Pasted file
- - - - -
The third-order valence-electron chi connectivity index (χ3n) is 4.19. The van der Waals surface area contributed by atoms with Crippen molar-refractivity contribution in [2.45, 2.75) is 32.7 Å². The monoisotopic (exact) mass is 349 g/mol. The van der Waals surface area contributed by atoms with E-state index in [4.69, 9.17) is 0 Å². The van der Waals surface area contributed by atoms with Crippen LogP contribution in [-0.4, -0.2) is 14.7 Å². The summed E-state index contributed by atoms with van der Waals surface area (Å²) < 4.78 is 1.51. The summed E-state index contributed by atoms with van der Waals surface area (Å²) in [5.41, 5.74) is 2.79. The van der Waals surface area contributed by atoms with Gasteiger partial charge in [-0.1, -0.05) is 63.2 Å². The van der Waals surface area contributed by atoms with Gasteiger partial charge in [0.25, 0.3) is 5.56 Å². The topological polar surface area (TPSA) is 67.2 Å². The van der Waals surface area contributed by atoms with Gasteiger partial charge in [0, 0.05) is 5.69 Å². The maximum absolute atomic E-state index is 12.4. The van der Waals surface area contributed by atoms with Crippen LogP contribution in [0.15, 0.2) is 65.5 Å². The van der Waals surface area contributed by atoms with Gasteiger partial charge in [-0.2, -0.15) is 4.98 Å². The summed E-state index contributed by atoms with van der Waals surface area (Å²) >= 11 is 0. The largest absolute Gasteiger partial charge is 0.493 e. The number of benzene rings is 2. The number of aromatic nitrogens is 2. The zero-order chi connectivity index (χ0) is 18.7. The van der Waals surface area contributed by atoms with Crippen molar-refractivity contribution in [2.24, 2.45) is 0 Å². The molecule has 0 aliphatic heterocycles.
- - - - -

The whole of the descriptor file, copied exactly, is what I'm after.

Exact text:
The third-order valence-electron chi connectivity index (χ3n) is 4.19. The van der Waals surface area contributed by atoms with Crippen molar-refractivity contribution in [2.45, 2.75) is 32.7 Å². The monoisotopic (exact) mass is 349 g/mol. The van der Waals surface area contributed by atoms with E-state index in [4.69, 9.17) is 0 Å². The van der Waals surface area contributed by atoms with Crippen LogP contribution in [-0.4, -0.2) is 14.7 Å². The summed E-state index contributed by atoms with van der Waals surface area (Å²) < 4.78 is 1.51. The summed E-state index contributed by atoms with van der Waals surface area (Å²) in [5.41, 5.74) is 2.79. The van der Waals surface area contributed by atoms with Gasteiger partial charge in [-0.1, -0.05) is 63.2 Å². The van der Waals surface area contributed by atoms with Gasteiger partial charge in [0.25, 0.3) is 5.56 Å². The topological polar surface area (TPSA) is 67.2 Å². The van der Waals surface area contributed by atoms with Gasteiger partial charge in [0, 0.05) is 5.69 Å². The maximum absolute atomic E-state index is 12.4. The van der Waals surface area contributed by atoms with Crippen LogP contribution in [0.15, 0.2) is 65.5 Å². The van der Waals surface area contributed by atoms with Gasteiger partial charge in [-0.2, -0.15) is 4.98 Å². The summed E-state index contributed by atoms with van der Waals surface area (Å²) >= 11 is 0. The largest absolute Gasteiger partial charge is 0.493 e. The number of benzene rings is 2. The number of aromatic nitrogens is 2. The zero-order chi connectivity index (χ0) is 18.7. The van der Waals surface area contributed by atoms with Crippen molar-refractivity contribution in [2.24, 2.45) is 0 Å². The molecule has 0 aliphatic heterocycles.